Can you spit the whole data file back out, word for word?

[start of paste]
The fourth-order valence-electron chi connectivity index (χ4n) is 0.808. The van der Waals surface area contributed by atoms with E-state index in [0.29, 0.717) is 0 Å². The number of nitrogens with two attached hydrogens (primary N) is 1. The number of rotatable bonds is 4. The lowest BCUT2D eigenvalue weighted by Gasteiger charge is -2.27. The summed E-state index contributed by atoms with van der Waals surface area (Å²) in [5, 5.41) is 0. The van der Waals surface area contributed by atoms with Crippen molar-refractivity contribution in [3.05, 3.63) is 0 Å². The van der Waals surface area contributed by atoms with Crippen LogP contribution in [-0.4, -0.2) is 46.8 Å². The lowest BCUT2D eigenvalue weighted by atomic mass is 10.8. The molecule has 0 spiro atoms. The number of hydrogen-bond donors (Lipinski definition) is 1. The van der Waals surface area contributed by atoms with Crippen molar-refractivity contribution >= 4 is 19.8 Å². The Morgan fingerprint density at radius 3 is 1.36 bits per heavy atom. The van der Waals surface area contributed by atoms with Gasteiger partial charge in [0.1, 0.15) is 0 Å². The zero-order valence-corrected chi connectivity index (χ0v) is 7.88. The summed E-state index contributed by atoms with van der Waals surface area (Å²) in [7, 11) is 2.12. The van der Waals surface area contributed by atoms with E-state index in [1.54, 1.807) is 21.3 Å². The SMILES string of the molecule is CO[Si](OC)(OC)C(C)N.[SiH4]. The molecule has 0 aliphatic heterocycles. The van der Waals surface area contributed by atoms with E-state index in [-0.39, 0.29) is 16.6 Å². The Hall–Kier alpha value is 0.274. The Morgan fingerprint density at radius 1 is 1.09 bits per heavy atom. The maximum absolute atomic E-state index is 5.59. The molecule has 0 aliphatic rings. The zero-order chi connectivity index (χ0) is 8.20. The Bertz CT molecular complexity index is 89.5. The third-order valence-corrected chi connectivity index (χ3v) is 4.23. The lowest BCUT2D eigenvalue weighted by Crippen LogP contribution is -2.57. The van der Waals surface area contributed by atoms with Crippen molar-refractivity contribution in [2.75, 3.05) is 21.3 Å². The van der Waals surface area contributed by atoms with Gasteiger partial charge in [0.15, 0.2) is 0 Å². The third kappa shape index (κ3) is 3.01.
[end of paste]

The fourth-order valence-electron chi connectivity index (χ4n) is 0.808. The van der Waals surface area contributed by atoms with E-state index in [0.29, 0.717) is 0 Å². The number of nitrogens with two attached hydrogens (primary N) is 1. The number of rotatable bonds is 4. The lowest BCUT2D eigenvalue weighted by Gasteiger charge is -2.27. The summed E-state index contributed by atoms with van der Waals surface area (Å²) in [5, 5.41) is 0. The van der Waals surface area contributed by atoms with Crippen molar-refractivity contribution in [3.05, 3.63) is 0 Å². The van der Waals surface area contributed by atoms with Crippen LogP contribution in [-0.4, -0.2) is 46.8 Å². The lowest BCUT2D eigenvalue weighted by atomic mass is 10.8. The molecule has 0 spiro atoms. The number of hydrogen-bond donors (Lipinski definition) is 1. The van der Waals surface area contributed by atoms with Crippen molar-refractivity contribution >= 4 is 19.8 Å². The Morgan fingerprint density at radius 3 is 1.36 bits per heavy atom. The van der Waals surface area contributed by atoms with Gasteiger partial charge in [0.1, 0.15) is 0 Å². The zero-order valence-corrected chi connectivity index (χ0v) is 7.88. The summed E-state index contributed by atoms with van der Waals surface area (Å²) in [7, 11) is 2.12. The van der Waals surface area contributed by atoms with E-state index in [1.54, 1.807) is 21.3 Å². The SMILES string of the molecule is CO[Si](OC)(OC)C(C)N.[SiH4]. The molecule has 0 aliphatic heterocycles. The van der Waals surface area contributed by atoms with E-state index in [-0.39, 0.29) is 16.6 Å². The Hall–Kier alpha value is 0.274. The Morgan fingerprint density at radius 1 is 1.09 bits per heavy atom. The maximum absolute atomic E-state index is 5.59. The molecule has 0 aliphatic rings. The zero-order chi connectivity index (χ0) is 8.20. The Bertz CT molecular complexity index is 89.5. The third-order valence-corrected chi connectivity index (χ3v) is 4.23. The lowest BCUT2D eigenvalue weighted by Crippen LogP contribution is -2.57. The van der Waals surface area contributed by atoms with Crippen molar-refractivity contribution in [2.75, 3.05) is 21.3 Å². The van der Waals surface area contributed by atoms with Gasteiger partial charge in [0.15, 0.2) is 0 Å². The third kappa shape index (κ3) is 3.01.